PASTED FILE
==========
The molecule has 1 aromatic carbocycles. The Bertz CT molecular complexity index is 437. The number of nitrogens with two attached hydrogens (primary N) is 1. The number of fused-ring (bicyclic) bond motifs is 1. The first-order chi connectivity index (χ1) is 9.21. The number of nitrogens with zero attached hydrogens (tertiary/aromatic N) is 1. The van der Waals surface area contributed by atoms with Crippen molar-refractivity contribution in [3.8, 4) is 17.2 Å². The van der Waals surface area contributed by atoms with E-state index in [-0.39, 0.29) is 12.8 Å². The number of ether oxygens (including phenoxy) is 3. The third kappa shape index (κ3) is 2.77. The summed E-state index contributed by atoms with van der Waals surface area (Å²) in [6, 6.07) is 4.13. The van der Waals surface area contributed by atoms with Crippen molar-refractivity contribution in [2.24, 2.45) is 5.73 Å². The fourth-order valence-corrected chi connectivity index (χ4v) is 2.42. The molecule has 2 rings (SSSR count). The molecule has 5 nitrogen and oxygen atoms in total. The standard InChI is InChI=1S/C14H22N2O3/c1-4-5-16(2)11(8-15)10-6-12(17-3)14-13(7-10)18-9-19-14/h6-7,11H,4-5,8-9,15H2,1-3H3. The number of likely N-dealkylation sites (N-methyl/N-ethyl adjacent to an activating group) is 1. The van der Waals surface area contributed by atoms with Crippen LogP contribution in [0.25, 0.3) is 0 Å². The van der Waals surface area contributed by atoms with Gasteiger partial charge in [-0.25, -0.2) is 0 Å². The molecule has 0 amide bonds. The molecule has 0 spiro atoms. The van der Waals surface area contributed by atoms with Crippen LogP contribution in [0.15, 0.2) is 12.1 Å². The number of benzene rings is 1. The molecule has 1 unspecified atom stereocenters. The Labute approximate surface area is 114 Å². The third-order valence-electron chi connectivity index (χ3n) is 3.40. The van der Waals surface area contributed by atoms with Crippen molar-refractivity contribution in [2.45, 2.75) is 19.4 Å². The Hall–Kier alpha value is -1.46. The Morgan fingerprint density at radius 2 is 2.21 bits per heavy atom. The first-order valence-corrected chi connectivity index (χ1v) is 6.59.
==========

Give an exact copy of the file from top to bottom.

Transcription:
The molecule has 1 aromatic carbocycles. The Bertz CT molecular complexity index is 437. The number of nitrogens with two attached hydrogens (primary N) is 1. The number of fused-ring (bicyclic) bond motifs is 1. The first-order chi connectivity index (χ1) is 9.21. The number of nitrogens with zero attached hydrogens (tertiary/aromatic N) is 1. The van der Waals surface area contributed by atoms with Crippen molar-refractivity contribution in [3.8, 4) is 17.2 Å². The van der Waals surface area contributed by atoms with E-state index in [-0.39, 0.29) is 12.8 Å². The number of ether oxygens (including phenoxy) is 3. The third kappa shape index (κ3) is 2.77. The summed E-state index contributed by atoms with van der Waals surface area (Å²) in [6, 6.07) is 4.13. The van der Waals surface area contributed by atoms with Crippen molar-refractivity contribution in [2.24, 2.45) is 5.73 Å². The fourth-order valence-corrected chi connectivity index (χ4v) is 2.42. The molecule has 2 rings (SSSR count). The molecule has 5 nitrogen and oxygen atoms in total. The standard InChI is InChI=1S/C14H22N2O3/c1-4-5-16(2)11(8-15)10-6-12(17-3)14-13(7-10)18-9-19-14/h6-7,11H,4-5,8-9,15H2,1-3H3. The number of likely N-dealkylation sites (N-methyl/N-ethyl adjacent to an activating group) is 1. The van der Waals surface area contributed by atoms with Crippen LogP contribution in [0.25, 0.3) is 0 Å². The van der Waals surface area contributed by atoms with Gasteiger partial charge in [-0.25, -0.2) is 0 Å². The molecule has 0 amide bonds. The molecule has 0 spiro atoms. The van der Waals surface area contributed by atoms with Crippen LogP contribution in [0.15, 0.2) is 12.1 Å². The number of benzene rings is 1. The molecule has 1 unspecified atom stereocenters. The Labute approximate surface area is 114 Å². The third-order valence-electron chi connectivity index (χ3n) is 3.40. The van der Waals surface area contributed by atoms with Crippen molar-refractivity contribution in [2.45, 2.75) is 19.4 Å². The Hall–Kier alpha value is -1.46. The Morgan fingerprint density at radius 2 is 2.21 bits per heavy atom. The first-order valence-corrected chi connectivity index (χ1v) is 6.59.